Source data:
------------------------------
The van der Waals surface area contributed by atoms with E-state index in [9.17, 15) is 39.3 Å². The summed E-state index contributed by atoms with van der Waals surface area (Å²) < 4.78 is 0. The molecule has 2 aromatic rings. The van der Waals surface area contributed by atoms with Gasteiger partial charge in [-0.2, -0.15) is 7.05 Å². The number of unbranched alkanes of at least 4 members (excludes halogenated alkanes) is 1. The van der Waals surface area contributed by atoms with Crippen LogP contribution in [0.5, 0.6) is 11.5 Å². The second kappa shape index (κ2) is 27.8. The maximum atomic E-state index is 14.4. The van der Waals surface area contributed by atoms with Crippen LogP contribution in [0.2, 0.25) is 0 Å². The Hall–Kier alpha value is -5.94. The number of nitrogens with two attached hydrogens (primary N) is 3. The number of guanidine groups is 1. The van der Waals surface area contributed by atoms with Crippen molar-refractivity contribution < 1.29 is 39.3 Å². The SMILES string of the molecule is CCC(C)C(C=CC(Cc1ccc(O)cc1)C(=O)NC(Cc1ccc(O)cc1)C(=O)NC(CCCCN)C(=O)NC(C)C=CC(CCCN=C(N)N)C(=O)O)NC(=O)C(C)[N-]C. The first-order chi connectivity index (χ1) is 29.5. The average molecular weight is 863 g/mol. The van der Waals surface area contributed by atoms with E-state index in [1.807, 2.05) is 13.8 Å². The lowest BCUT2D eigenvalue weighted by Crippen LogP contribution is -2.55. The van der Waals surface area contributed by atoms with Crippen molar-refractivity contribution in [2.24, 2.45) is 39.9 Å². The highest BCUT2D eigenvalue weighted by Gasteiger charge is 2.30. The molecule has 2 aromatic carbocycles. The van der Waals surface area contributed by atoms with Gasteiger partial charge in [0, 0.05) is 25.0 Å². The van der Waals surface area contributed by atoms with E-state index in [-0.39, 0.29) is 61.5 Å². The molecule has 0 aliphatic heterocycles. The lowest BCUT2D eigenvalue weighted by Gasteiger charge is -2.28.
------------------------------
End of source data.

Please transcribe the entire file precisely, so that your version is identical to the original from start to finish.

The van der Waals surface area contributed by atoms with E-state index in [9.17, 15) is 39.3 Å². The summed E-state index contributed by atoms with van der Waals surface area (Å²) < 4.78 is 0. The molecule has 2 aromatic rings. The van der Waals surface area contributed by atoms with Gasteiger partial charge in [-0.2, -0.15) is 7.05 Å². The number of unbranched alkanes of at least 4 members (excludes halogenated alkanes) is 1. The van der Waals surface area contributed by atoms with Crippen LogP contribution in [0.5, 0.6) is 11.5 Å². The second kappa shape index (κ2) is 27.8. The maximum atomic E-state index is 14.4. The van der Waals surface area contributed by atoms with Crippen LogP contribution in [0.2, 0.25) is 0 Å². The Hall–Kier alpha value is -5.94. The number of nitrogens with two attached hydrogens (primary N) is 3. The number of guanidine groups is 1. The van der Waals surface area contributed by atoms with Crippen molar-refractivity contribution < 1.29 is 39.3 Å². The SMILES string of the molecule is CCC(C)C(C=CC(Cc1ccc(O)cc1)C(=O)NC(Cc1ccc(O)cc1)C(=O)NC(CCCCN)C(=O)NC(C)C=CC(CCCN=C(N)N)C(=O)O)NC(=O)C(C)[N-]C. The first-order chi connectivity index (χ1) is 29.5. The average molecular weight is 863 g/mol. The van der Waals surface area contributed by atoms with E-state index in [1.807, 2.05) is 13.8 Å². The lowest BCUT2D eigenvalue weighted by Crippen LogP contribution is -2.55. The van der Waals surface area contributed by atoms with Crippen molar-refractivity contribution in [2.24, 2.45) is 39.9 Å². The highest BCUT2D eigenvalue weighted by Gasteiger charge is 2.30. The molecule has 2 aromatic carbocycles. The van der Waals surface area contributed by atoms with Gasteiger partial charge in [0, 0.05) is 25.0 Å². The van der Waals surface area contributed by atoms with E-state index in [-0.39, 0.29) is 61.5 Å². The molecule has 0 aliphatic heterocycles. The lowest BCUT2D eigenvalue weighted by Gasteiger charge is -2.28.